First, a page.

Over a period of the last two and half years that we implemented this program at my company, we found that the best trades are those, where the trade efficiency ratio is at least two, which means my take home profits is at least twice more than all these execution costs, commissions, and taxes that I pay. If it is any less, I am actually working for the broker and the exchange, and, of course, the government.

It is in my favour that I need to work for myself and put food on the table for my family. So I essentially take those trades, where the risk reward ratio is extremely profitable and hugely tilted in my favour.

If it all the trade doesn't look like it's going to result in a trade efficiency ratio of two or higher, I skip the trade.

What happens if you were to skip consecutive trades for a few weeks?

That itself is detrimental. So in a period where the markets are dull and profits are not really forthcoming, I would be a little lenient and allow the trade efficiency ratio to fall to 1.5.

Which means, if my take home profits are one and half times instead of the usual two, as compared to all these taxes, execution costs, and commissions, I'm, okay with it.

But that is compromising.

Over a period of time, I must ensure that quarter on quarter and therefore, by default, year on year, my trade efficiency ratio is kept to a minimum of two or higher.

Frankly, in the first year that we started implementing this programme, the profitability went all over the place.

We either went into a state of shock and cut down too many trades and therefore lower profits or sometimes to overcompensate, we traded a huge amount and the exchange costs and commissions went through the roof.

But believe me, maintaining a trading log helped us a lot.

So every time we traded, we put in the trade time, the rate, the quantity, and the reason why the trade was implemented.

Similarly, the execution of the exit, the price, the time, and the reason of the exit, was also logged.

It helped us to kind of super refine as to which kinds of trades, at what time of the day, was actually yielding the best results. Then it was a simple case of extrapolation. Extrapolation is continuing to do the same thing which works for you.

Therefore, over a period of time, we have, I'm happy to announce, achieved trade efficiency ratio of 2 is to 1 and sometimes even higher.

To my mind, this has been a make or break factor of my long-term profitability and the profitability of my company's trading experience.

I am sure by maintaining a trading log and trading journal, you can do so too.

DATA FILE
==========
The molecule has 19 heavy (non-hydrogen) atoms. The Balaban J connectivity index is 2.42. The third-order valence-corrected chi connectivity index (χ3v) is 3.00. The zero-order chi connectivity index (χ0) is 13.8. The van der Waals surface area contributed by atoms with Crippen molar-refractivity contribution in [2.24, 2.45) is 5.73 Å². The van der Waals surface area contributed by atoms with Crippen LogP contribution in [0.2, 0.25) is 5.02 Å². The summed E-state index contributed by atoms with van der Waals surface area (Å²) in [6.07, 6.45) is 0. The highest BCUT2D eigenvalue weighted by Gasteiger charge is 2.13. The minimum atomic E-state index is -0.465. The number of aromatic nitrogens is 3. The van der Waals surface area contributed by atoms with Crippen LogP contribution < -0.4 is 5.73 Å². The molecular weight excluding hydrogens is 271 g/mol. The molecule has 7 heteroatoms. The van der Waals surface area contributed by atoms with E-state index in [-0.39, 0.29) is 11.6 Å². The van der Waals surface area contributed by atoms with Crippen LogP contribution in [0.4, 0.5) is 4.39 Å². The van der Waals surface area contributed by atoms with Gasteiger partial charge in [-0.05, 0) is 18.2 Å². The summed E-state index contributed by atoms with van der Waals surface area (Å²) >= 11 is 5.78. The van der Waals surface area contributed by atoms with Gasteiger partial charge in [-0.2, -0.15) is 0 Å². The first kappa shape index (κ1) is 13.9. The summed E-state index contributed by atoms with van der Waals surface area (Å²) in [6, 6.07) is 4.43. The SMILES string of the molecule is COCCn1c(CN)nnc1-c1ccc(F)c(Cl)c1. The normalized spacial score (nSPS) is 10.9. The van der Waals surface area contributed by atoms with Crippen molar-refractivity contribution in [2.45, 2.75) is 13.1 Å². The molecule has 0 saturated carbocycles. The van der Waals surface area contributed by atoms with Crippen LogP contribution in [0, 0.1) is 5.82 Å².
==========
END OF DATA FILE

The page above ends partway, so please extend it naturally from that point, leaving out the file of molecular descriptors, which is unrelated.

If it all you succumb to the temptation of trading without having a game plan, then you're at the mercy of the market forces, where you're being kicked around like a football, not knowing what you're doing.

If you're trading without a plan, you're basically throwing darts in the air without knowing where the dart board is.

I would say you study the game, treat trading as a very, very serious business because that's what it actually is.

Before I sign off for now, let me remind you to click like on this video if you're watching it on YouTube. In the comments section, do let me know what you think about this video and what more topics you would like me to cover in my forthcoming videos.

And do not forget to share this knowledgeable video with your family and friends. This is Vijay Bhambwani signing off for now. Do take very good care of your trades and investments.

Thank you.

I hope you found the information in this video, useful.

Let me know what you think in the comments section below. I love to hear from you.

Have a profitable trading day!

Warm regards,

Vijay L Bhambwani
Vijay L Bhambwani
Editor, Fast Profits Daily
Equitymaster Agora Research Private Limited (Research Analyst)

PS: Richa Agarwal, Equitymaster's small-cap stocks guru, recently published a special investing guide: Small Caps That Will Race Ahead of the Sensex. You can get it for free. - Click here to learn how.

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1 Responses to "How I Increased My Trading Profits... and You Can Too"

Nagaprabhakara Rao Appana

Feb 6, 2020

Dear Vijay bambwani sir,

Thank you for your guidance to the people like me who want to become a successful trader. Please explain the impact of margin requirements changes by the sebi recently thank you .
Regards
Nagaprabhakara Rao Appana